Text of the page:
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By Christina Bittner and Christina Bittner,SPECIAL TO THE SUN | March 5, 2000
THE HISTORY of Brooklyn Park can be more interesting than one might think. During the course of meetings of the Brooklyn Park High School Alumni Association, Pearl Carpenter (Class of '57) mentioned that Leonard Bernstein had performed there. Leonard Bernstein? In Brooklyn Park? At the high school? That was my first reaction, but -- believe it or not -- he was. If anyone has any doubts, just ask Carpenter. In 1956, Bernstein performed with the National Symphony in a young people's concert there.
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By Tim Smith and Tim Smith,Sun Music Critic | December 18, 2007
The Baltimore Symphony Orchestra will help pay tribute to Leonard Bernstein at New York's Carnegie Hall next season, performing his eclectic Mass with the Morgan State University Choir and Brooklyn (N.Y.) Youth Chorus. BSO music director and Bernstein protege Marin Alsop will conduct the Carnegie performance Oct. 24, as well as another concert the next day at the United Palace Theater, a restored vaudeville/movie venue in the uptown New York neighborhood of Washington Heights. The second performance will involve hundreds of New York City public-school students.
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By NEW YORK TIMES NEWS SERVICE | October 25, 2002
NEW YORK - Adolph Green, the playwright, performer and lyricist who in a six-decade collaboration with Betty Comden was co-author of such hit Broadway musicals as On the Town, Wonderful Town and Bells Are Ringing and the screenplays for Singin' in the Rain and The Band Wagon, died yesterday at his home in Manhattan. He was 87. Ms. Comden and Mr. Green wrote the words for much of the Broadway show music written by Leonard Bernstein, Jule Styne, Cy Coleman, Andre Previn, Morton Gould, Saul Chaplin, John Frank and Roger Edens.
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By Tim Smith and Tim Smith,tim.smith@baltsun.com | October 12, 2008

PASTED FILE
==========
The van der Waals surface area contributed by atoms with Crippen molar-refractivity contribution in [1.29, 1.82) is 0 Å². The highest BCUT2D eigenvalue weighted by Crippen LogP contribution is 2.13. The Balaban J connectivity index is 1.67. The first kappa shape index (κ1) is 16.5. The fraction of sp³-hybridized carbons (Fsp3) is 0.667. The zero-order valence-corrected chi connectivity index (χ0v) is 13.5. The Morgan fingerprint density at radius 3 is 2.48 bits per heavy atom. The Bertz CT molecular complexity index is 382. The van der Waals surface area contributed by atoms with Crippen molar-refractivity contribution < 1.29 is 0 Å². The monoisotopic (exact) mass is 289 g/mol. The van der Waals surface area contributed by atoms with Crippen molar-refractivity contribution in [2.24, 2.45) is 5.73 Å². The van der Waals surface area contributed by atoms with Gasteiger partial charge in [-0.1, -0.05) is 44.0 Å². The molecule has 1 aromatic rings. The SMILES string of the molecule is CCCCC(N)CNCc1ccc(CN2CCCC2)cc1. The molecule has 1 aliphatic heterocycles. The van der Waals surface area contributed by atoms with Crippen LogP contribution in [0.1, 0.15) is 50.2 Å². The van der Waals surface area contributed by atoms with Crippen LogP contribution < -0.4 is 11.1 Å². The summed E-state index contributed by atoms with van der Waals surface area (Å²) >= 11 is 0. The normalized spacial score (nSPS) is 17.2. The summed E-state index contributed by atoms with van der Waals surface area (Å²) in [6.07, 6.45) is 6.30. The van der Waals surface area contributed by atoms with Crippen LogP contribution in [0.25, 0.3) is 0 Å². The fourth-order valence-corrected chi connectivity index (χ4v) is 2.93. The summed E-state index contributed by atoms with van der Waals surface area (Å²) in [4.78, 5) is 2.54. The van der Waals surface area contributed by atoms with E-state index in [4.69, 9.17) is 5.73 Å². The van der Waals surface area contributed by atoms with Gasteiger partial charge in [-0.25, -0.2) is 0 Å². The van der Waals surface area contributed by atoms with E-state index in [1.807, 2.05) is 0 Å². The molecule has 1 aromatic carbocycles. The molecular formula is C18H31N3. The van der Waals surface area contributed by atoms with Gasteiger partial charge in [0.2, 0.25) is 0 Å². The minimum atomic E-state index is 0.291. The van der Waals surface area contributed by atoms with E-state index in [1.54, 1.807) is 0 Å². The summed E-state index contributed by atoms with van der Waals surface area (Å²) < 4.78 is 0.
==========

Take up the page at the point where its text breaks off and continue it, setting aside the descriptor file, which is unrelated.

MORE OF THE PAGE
Make us grow in love - from Eucharistic Prayer II, Roman Catholic Mass When Leonard Bernstein undertook to create a work for the opening of the John F. Kennedy Center for the Performing Arts, it was inevitable that he would think big. Very big. The result was Mass, subtitled A Theatre Piece for Singers, Players and Dancers. There has never been, and probably never will be, anything quite like it. Since its premiere Sept. 8, 1971, it has generated mixed reactions, from ecstatic to dismissive.
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By Tim Smith, The Baltimore Sun | September 26, 2013
Marin Alsop's tenure as music director of the Baltimore Symphony Orchestra has been notable for several things, prominent among them the programming of compositions by Leonard Bernstein, her childhood idol and mentor when she was starting her conducting career in the 1980s. Among the most sizzling performances the BSO has given with Alsop over the years have been those of Bernstein works - the genre-bending "Mass" and two of his three emotionally complex symphonies, No. 1, "Jeremiah," and No. 3, "Kaddish.
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By Tim Smith, The Baltimore Sun | August 11, 2012
These dog days of summer, when concert halls are terribly quiet around here, are a perfect time for classical music fans to do a little homework that will pay off in the new season. Folks who have never heard, say, Leonard Bernstein's "Kaddish" Symphony, or any other off-the-beaten-path works scheduled in the months ahead can get a lot more out of those experiences with some preparation now. Let's face it: Audiences don't spend much time diligently reading their program books before a performance starts.
NEWS
By Jacques Kelly, The Baltimore Sun and Baltimore Sun reporter | September 23, 2011